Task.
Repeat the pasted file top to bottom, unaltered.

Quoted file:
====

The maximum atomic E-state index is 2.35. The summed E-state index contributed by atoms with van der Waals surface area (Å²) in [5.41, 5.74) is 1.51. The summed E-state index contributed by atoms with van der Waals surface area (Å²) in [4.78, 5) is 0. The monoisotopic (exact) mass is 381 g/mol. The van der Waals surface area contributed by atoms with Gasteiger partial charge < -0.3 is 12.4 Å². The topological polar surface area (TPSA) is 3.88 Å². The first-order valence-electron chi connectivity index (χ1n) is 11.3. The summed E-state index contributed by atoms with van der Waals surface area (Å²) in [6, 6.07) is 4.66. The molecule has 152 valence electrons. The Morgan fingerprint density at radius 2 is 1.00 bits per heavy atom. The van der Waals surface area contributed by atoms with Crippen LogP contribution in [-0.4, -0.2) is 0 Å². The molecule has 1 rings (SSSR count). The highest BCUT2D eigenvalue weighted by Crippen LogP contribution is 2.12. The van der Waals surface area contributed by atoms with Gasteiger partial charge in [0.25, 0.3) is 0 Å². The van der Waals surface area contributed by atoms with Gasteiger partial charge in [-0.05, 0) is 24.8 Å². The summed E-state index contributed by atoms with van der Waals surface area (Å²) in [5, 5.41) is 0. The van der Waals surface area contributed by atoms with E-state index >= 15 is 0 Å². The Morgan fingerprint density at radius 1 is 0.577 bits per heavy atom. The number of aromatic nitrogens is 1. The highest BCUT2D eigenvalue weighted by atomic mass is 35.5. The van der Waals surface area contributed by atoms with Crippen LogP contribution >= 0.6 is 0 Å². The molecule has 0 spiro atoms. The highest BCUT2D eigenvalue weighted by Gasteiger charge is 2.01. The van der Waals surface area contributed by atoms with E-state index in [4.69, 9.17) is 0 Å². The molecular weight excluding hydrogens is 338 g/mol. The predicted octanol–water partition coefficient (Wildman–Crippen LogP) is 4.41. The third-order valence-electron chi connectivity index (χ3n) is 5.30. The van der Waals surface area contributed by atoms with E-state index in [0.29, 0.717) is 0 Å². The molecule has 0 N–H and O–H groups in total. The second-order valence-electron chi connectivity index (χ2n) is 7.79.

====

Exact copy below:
The maximum atomic E-state index is 2.35. The summed E-state index contributed by atoms with van der Waals surface area (Å²) in [5.41, 5.74) is 1.51. The summed E-state index contributed by atoms with van der Waals surface area (Å²) in [4.78, 5) is 0. The monoisotopic (exact) mass is 381 g/mol. The van der Waals surface area contributed by atoms with Gasteiger partial charge < -0.3 is 12.4 Å². The topological polar surface area (TPSA) is 3.88 Å². The first-order valence-electron chi connectivity index (χ1n) is 11.3. The summed E-state index contributed by atoms with van der Waals surface area (Å²) in [6, 6.07) is 4.66. The molecule has 152 valence electrons. The Morgan fingerprint density at radius 2 is 1.00 bits per heavy atom. The van der Waals surface area contributed by atoms with Crippen LogP contribution in [-0.4, -0.2) is 0 Å². The molecule has 1 rings (SSSR count). The highest BCUT2D eigenvalue weighted by Crippen LogP contribution is 2.12. The van der Waals surface area contributed by atoms with Gasteiger partial charge in [0.25, 0.3) is 0 Å². The van der Waals surface area contributed by atoms with Gasteiger partial charge in [-0.05, 0) is 24.8 Å². The summed E-state index contributed by atoms with van der Waals surface area (Å²) in [5, 5.41) is 0. The van der Waals surface area contributed by atoms with E-state index >= 15 is 0 Å². The Morgan fingerprint density at radius 1 is 0.577 bits per heavy atom. The number of aromatic nitrogens is 1. The highest BCUT2D eigenvalue weighted by atomic mass is 35.5. The van der Waals surface area contributed by atoms with Crippen LogP contribution >= 0.6 is 0 Å². The molecule has 0 spiro atoms. The highest BCUT2D eigenvalue weighted by Gasteiger charge is 2.01. The van der Waals surface area contributed by atoms with E-state index in [4.69, 9.17) is 0 Å². The molecular weight excluding hydrogens is 338 g/mol. The predicted octanol–water partition coefficient (Wildman–Crippen LogP) is 4.41. The third-order valence-electron chi connectivity index (χ3n) is 5.30. The van der Waals surface area contributed by atoms with E-state index in [0.29, 0.717) is 0 Å². The molecule has 0 N–H and O–H groups in total. The second-order valence-electron chi connectivity index (χ2n) is 7.79.